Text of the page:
Less than an hour’s drive from central Hangzhou in the Fuyang lake district is where you’ll find an altogether different experience at Fuchun Resort Hangzhou. Like a walk back to the simpler times of tea plantations and mule-drawn carts, this grand, Song Dynasty-esque estate puts a focus on rejuvenation and relaxation. Yes, soft lighting, copious usage of wood and stone, and one of the most spectacular waveless indoor swimming pools you’ll ever see help to set a mood. But it’s the long looks from your room, across the resort’s rolling hills and a world-class golf course, that truly inspire.
But while these three properties provide more than enough choices for visitors on a weekend break, the city has other options for you — doesn’t matter if you’re thinking more traditional (Amanfayun, Banyan Tree Hangzhou) or today (Sofitel Hangzhou Westlake, JW Marriott Hotel Hangzhou) for your stay. There’s even the newly built Pins De La Brume Hotel that somehow blends wading pools, mountain-dotted vistas and traditional tea services with flat-screen TVs and top-of-the-line toiletries to create an experience that Shanghai simply can’t offer.
What to do
When Hangzhou comes up in conversation, two things typically spring up: West Lake and green tea. Though you can certainly combine the two with a stop at any Starbucks surrounding the 2.51-square mile freshwater lake, it’s probably best to keep them separate. With the former, there is no particular time to go when there isn’t a tour group being led by a guide on a loud speaker. Knowing that, the lake, which was named a UNESCO World Heritage Site in 2011, still manages to offer tranquility and some tantalizing photo ops. Herons hover above. Lotus flowers float about. Pagodas seemingly surface between every tree branch. When night falls, Impression West Lake, a jaw-dropping light and theatrical production, shows the waters in a new way. Part Disney spectacle, part Shakespearean theater, the nightly display is a must-see for any guest.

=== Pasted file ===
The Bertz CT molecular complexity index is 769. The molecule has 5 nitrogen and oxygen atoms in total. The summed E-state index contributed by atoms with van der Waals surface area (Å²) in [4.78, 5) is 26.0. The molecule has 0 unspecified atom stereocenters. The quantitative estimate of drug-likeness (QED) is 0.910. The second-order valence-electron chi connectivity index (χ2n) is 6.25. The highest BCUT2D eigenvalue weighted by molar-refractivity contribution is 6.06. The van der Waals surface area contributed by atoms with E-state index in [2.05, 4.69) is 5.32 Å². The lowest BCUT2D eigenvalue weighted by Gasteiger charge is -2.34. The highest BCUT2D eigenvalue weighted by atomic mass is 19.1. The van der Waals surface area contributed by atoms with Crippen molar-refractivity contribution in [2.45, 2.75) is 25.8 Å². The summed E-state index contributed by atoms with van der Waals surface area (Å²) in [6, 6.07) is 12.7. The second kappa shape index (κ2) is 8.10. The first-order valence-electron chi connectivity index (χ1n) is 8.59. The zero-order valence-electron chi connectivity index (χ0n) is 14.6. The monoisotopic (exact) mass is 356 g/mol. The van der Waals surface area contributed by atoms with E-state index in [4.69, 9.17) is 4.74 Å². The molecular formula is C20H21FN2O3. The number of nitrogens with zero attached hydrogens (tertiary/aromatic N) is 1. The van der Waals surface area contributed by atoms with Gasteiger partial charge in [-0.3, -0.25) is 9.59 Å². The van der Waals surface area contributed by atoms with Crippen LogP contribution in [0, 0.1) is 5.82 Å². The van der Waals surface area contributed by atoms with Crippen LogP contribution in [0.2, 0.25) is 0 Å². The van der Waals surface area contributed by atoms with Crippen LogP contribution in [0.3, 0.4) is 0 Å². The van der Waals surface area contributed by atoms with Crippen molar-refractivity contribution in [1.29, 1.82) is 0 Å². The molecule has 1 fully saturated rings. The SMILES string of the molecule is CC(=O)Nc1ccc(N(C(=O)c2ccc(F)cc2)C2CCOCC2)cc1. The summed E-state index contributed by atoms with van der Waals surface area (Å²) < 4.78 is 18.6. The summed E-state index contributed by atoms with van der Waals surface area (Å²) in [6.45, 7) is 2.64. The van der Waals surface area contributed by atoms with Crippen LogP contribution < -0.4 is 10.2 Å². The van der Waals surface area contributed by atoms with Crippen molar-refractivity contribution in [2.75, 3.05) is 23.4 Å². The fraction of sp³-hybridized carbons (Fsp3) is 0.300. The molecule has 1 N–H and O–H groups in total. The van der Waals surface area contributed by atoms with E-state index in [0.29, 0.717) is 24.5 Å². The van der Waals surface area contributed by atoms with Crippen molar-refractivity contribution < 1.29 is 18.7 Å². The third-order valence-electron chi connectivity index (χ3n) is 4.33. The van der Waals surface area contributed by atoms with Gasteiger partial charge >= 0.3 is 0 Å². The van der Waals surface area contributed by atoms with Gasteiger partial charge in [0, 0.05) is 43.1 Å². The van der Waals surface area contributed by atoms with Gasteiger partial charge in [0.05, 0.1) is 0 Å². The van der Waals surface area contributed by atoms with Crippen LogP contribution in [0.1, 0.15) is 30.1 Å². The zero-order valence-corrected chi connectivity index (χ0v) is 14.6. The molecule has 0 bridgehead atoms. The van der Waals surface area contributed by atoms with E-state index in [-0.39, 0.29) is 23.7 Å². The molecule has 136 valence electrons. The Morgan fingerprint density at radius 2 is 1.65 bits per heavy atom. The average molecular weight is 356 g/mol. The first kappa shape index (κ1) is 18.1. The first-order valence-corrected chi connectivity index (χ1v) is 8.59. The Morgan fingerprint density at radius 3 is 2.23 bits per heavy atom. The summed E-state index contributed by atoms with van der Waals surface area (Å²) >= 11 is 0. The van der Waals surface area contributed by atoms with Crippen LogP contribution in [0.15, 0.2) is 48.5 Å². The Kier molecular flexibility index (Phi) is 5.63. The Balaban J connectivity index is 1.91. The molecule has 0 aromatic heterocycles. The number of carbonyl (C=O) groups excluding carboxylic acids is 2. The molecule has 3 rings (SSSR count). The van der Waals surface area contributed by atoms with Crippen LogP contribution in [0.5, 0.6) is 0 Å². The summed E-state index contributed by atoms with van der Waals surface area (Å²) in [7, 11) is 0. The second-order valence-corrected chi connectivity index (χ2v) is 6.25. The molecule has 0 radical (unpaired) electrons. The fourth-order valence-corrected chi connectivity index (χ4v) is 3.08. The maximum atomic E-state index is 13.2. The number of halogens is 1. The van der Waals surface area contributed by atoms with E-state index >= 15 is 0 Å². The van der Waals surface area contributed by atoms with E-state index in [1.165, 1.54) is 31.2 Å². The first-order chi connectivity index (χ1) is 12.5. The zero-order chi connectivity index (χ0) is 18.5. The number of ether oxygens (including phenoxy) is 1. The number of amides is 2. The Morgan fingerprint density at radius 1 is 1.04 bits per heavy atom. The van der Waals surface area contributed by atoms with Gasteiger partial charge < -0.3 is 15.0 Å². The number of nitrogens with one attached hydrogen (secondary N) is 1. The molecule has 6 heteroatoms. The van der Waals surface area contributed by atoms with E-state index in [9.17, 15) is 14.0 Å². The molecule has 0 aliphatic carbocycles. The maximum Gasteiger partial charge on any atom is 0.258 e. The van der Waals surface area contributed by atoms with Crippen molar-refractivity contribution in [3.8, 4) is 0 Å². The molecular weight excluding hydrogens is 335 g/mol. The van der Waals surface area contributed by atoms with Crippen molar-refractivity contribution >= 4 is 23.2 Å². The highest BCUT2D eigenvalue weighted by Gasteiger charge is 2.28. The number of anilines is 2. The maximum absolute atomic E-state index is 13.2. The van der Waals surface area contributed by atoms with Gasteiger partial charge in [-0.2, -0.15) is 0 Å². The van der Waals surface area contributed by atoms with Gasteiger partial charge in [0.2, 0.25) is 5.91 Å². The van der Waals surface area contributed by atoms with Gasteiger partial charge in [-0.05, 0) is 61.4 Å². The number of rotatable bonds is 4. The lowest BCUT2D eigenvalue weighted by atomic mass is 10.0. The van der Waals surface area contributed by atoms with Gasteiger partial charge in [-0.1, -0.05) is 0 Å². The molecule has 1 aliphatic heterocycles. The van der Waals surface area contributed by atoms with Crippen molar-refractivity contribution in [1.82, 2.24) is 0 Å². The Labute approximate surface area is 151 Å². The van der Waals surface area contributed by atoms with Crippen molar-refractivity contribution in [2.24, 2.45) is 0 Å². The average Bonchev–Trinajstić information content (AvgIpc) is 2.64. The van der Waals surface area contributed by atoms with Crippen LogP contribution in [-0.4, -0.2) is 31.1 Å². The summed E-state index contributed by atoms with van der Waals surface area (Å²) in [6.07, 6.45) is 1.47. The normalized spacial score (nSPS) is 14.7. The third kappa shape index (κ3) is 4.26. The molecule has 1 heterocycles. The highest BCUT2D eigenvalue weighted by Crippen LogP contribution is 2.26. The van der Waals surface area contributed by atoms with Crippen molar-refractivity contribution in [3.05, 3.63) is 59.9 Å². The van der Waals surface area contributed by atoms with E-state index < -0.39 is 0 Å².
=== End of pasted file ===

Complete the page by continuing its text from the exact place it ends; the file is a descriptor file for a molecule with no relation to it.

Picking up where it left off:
As for the green tea, savvy sippers consider the varieties from Hangzhou to be the world’s finest. Longjing lovers hold a pilgrimage to Hangzhou in as high regard as an Elvis fan might for Graceland. Until you’ve seen the techniques used for picking, the intricate steps applied to leaf drying or the steadiness needed for final preparation, you may not fully appreciate what all has gone into your cup. At the Meijiawu Tea Plantation, the process is given the respect it deserves through tea tourism tours. Fields of Camellia sinensis bushes go as far as the eye can see. Field workers meticulously seek out a particular shade of green leaves. Tea masters dry the pickings by hand in massive cauldrons that get well over 200 degrees. By the time the charismatic Ping Mei gets to demonstrating the medicinal benefits of Longjing, you—yes, you, Mr. “Three cups of java a day”—will believe in the tea’s power as much as the rest of China has for hundreds of years.